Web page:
I have an idea. Why don't we back out.

No? Okay.

I'd lay it out on two sheets as shown. This is a rough estimate, but the idea is that you wanna include about half of the squares on two sheets of paper. This will give you the person-unit dimensions of the space you'll need.

Why this shape? It's like a section of an arc. A radar sweep, if you will. It'll look better than a rectangle from your camera position. Each row is equidistant across the row. But more important, it will elegantly control the distance between the closest row and the furthest row. Meaning, it will get you the most bang for your depth-of-field buck.

You could do a rectangle. Or a square. Or a fan (spread sides, but no arc on the front and back lines.) Whatever. Just a thought. But you'll need more depth of field to handle it.

Now you have your shape and your unit dimensions. Figure out how much linear space you need for each person. Physically line some friends up and measure them. Now you have a graphed shape that you can scale and project out on the gym floor.

Do the math and weep. Reconsider going available light, shooting RAW and spending an afternoon in post. I would.

Because that scale projection is what you'll have to solve to see the space needed to herd all of these people prettily. You'll plot it out in real life and gaff-tape the corners of the sweep in the gym. And gaff a few dotted lines of the sides and the front and back arc. Now everyone will know where to go. Um, I'd bring a few rolls of gaff. Easy to Photoshop out.

But also, having these real-life dimensions will help you plot distances that you can plug into a guide number calculator and see how much bang you are gonna need, after adding in the lights' estimated offset distance from the group.

This might scare the crap out of you. Be ready for that. You might need way more power than you (or I) think. Did I mention available light as an option?

Camera Position

Obviously, you'll want to be up in the bleachers. You need the height. I'd frame it shooting from a little ways up the bleachers at mid court, with the group symmetrical on the center court line.

You're not all the way up because while you want to be visible to everyone, you also to leave more height available for your key light. Plus, and this is very important, you'll be balancing your lighting distance very carefully.

More distance gives you more evenness, but robs you of illuminating power. That's your balance, which you'll find out as you go to set your key light. In fact, you could just pre-test that light because the others (fill and rim) have a little wiggle room.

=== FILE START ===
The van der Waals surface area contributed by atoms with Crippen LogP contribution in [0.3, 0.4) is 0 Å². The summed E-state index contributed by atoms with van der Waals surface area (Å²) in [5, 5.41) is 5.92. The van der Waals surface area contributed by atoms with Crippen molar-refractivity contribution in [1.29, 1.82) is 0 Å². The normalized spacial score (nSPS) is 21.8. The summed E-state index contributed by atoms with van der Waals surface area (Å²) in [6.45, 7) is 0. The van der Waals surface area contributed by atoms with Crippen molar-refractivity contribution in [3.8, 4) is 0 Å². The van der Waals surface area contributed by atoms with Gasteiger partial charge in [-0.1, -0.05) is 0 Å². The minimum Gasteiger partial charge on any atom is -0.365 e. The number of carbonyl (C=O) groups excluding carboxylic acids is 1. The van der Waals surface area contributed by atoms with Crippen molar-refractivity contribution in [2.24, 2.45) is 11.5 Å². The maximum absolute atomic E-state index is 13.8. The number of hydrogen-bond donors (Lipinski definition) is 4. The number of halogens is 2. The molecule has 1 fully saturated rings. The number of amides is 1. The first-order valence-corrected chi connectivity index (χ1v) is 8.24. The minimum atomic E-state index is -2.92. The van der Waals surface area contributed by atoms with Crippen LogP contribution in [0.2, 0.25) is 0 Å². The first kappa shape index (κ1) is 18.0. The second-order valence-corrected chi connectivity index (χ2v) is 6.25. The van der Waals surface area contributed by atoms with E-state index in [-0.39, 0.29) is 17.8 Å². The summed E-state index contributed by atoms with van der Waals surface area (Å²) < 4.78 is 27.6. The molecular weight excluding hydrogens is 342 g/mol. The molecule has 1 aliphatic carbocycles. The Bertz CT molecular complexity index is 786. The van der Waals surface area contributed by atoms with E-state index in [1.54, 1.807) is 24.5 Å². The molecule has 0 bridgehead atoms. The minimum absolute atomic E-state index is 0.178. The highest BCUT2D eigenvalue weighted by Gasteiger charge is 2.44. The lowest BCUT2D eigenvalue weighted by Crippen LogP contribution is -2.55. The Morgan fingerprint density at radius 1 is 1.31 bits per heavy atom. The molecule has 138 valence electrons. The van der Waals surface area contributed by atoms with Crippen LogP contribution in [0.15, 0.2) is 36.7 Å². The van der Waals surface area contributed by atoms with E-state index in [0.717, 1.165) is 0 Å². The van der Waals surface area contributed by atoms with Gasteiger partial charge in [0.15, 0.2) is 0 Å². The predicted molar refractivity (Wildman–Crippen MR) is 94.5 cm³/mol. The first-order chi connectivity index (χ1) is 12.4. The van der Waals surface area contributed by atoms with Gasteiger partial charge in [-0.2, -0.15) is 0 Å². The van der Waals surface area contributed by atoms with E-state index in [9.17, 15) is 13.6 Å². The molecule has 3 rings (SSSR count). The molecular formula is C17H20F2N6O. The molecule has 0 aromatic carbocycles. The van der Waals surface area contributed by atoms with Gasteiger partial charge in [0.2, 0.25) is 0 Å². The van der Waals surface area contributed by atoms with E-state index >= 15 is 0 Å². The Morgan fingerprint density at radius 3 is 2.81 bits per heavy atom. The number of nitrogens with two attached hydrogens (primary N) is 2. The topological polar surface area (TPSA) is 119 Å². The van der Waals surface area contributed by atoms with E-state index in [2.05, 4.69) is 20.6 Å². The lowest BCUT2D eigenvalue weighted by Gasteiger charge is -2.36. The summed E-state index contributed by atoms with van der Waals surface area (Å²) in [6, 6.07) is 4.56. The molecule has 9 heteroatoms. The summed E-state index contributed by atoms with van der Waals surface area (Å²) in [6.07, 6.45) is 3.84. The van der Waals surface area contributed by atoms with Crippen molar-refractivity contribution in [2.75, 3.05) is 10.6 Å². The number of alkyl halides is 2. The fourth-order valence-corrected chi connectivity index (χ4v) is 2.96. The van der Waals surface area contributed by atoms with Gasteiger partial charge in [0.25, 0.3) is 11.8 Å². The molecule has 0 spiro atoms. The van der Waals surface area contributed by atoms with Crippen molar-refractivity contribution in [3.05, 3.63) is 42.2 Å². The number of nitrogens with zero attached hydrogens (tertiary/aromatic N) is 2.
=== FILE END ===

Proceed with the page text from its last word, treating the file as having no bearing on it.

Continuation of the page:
On a full-frame camera, I'd be looking to shoot this on a 50mm or a 35mm. Or that Tilt-Shift 45mm.

Remember, the 45TS could put your plane of focus right across everyone's faces and in theory make them all sharp even wide open. Still, I'd go to 5.6 minimum.

But either way, the lens choice will drive the camera distance decision. Wider than that and you'll make the front folks too prominent vs. the back folks. Longer than that and you will invite depth of field issues. Just a hunch.

Wait, Depth of Field Issues?

Yes. And let's talk about them.

Here is your ideal: You can light everyone to, say, f/11 at ISO 200.

But that's not gonna happen unless you have a small thermonuclear device for a key light. So you have to decide which kid to throw under the bus: f/stop, or ISO?

Gear Pack

The absolute bare minimum that MIGHT make it work (but probably not) is:

1. A good (FF 35mm) camera and a sharp 50 and 35 to go on it. D800 and 45TS being pretty ideal here.

2. Four Paul Buff Einstein e640s or equivalent. (Actually, make it five.) That's a sketchy minimum. More power would be better. If you can source only one Big Gun, like a Profoto 2400, you'll want that as your key light and support it with e640s, maybe. Also, you could gang 640s for the key. That's the 5th flash I am suggesting. Getting ugly fast here.

3. Stands and standard reflectors for each. Or maybe 11" high-output reflectors as seen below.

4. A 30-degree grid or two for feathering control. But they eat light. Oh crap.

5. Power for the e640s (VMLs or long AC cords and known locations of power outlets.)

6. A remote or a short sync cord. Both is safer.

7. Two assistants.

Backup: Extra Einsteins, extra VML batteries, extra camera with a mid-range zoom lens. (If not needed for emergency, the added lights would allow you to double-gang your key and gain power where you'll most need it.)

Mind you, this is cutting every corner. Paul Buff has an expected output calculator to help you get the GNs with various reflectors.

A GN calculator (if you don't like math) tells you an e640 in an 8.5" high-output reflector (GN 234) at ISO 800 will get you f/5.6 at 118.2 feet. Switch to a 11" high-output long-throw reflector and you get GN 394. So you can expect f/8 at 139 feet at ISO 800.